Today Mike Mander had received a letter. It was written on an old fashioned type writer. Someone wanted a book redrawn, said something about giving cats a bad reputation. The Dreaming. A dystopian story of a world were cats ruled, keeping humans as slaves for food and play. Some crazy cat person for sure. He crushed the paper and threw it in the bin. It was late, the sun was going down.
He usually walked home. It wasn’t very far if he took the short cut though the industrial port. There was an old house on the hill. It always had light on in one of higher windows. The rest of the house was dark. It must have stood there long before most of the port, when there were still natural beaches and rocks down there, now it was falling apart. He wondered who was living there.
He passed through an alley. The garbage was piled up on one side. Leftovers from the fishing industry, that much he could smell. Other more undefined types of trash too. There were cats. Disgusting, dirty port cats, digging into the rotting fish and garbage. They looked up when he arrived. Sat there, watching him. He walked past as fast as he could. He hated cats.
Coming out on the other side he looked up towards the house. He could see someone in the window, looking down towards him.
A couple of days later he got another letter. It was strikingly similar to the first but a lot more threatening.
Take the book out of the stores today or we’ll kill you. Not easy to misunderstand.
He took it to the police, but they didn’t really seem that interested.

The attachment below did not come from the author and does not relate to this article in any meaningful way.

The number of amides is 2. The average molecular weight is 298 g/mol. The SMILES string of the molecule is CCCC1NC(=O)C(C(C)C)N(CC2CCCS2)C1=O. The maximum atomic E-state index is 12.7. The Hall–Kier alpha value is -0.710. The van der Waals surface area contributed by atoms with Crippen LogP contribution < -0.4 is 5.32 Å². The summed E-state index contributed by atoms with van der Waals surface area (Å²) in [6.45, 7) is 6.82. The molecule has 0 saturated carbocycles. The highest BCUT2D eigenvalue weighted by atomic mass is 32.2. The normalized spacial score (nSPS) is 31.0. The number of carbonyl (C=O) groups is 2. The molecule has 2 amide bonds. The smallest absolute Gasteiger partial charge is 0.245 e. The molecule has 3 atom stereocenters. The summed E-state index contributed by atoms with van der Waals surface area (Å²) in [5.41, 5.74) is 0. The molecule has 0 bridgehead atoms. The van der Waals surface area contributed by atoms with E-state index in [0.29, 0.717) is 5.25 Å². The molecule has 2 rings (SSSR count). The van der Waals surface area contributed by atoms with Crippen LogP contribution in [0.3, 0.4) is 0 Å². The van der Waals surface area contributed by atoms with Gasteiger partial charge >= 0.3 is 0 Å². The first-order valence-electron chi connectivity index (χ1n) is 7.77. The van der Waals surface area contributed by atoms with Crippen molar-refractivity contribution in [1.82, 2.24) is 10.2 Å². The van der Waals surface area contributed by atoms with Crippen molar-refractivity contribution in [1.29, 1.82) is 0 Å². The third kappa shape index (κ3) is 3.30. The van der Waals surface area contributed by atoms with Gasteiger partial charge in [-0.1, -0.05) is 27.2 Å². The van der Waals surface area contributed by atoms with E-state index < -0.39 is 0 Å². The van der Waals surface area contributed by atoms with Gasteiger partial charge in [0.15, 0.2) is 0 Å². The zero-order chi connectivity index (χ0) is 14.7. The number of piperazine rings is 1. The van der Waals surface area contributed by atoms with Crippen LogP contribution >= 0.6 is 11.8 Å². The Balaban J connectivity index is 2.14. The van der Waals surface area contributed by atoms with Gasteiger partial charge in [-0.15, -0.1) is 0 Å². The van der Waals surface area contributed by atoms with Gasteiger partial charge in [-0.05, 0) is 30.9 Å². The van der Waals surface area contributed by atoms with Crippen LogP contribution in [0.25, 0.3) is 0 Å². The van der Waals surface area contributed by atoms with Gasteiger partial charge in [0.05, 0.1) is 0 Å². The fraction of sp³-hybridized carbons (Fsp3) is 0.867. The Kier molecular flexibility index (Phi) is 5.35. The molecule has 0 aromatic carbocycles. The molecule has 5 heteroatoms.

Don’t worry, the police man said. This happens all the time. We’ll see what we can do, but it’s probably just some kids having fun.
He felt a bit better, and didn’t think much more about the letter. Though it was the first time it had happened to him, he knew these kind of things occurred in the editorial industry.
I guess I’ll just have to get used to it, he thought.
Some days later he took the short cut again. There were more cats now. A lot more. Cats everywhere, and they were all looking at him. He started walking faster. Further down the road black cats were coming out from the sides. They blocked the street between the storage house walls. He stopped. He didn’t want to go through there. He turned around. Cats. The whole street was covered with cats.
Aren’t they beautiful? The voice came from the darkest corner in the alley, behind the garbage containers.
Hahahahaha! It was the voice of an elderly woman. She didn’t sound too good, her voice had a weird trembling. Cats… The most beautiful creatures in the world. How could anyone ever want to put them down?
I do not know what you want, Mrs, but could you please tell your cats to let me pass?
The cats started jumping down from the containers and the roof. Hundreds of cats staring straight at him in the darkness.
Such perfect animals. Divine, I’d say.
Please, lady, I do not know what you… But he did know. The Dreaming. The letters was from her.
The cats moved closer. Slowly, but firmly.
He started walking. He walked into the crowd of cats in front, ploughing his way through the black mass on the ground. The woman was laughing. The cats were hissing. Growling. Circling him.
One jumped up on his pants, ripping it with his claws, climbing up his thigh. He grabbed it, threw it away. Others came. Jumping up from the ground, onto him from the roofs, from the boxes and containers. He fell. Cats. Cats everywhere. Crawling all over him, scratching their small, razor sharp claws through his skin. His screams could hardly be heard through the pile of cats covering his body.
The woman walked over.
That will teach him, won’t it, my sweets. The cats were rubbing themselves to her legs, purring softly. A dark tail of cats followed her up towards the house with light in one window. The rest stayed to finish their meal.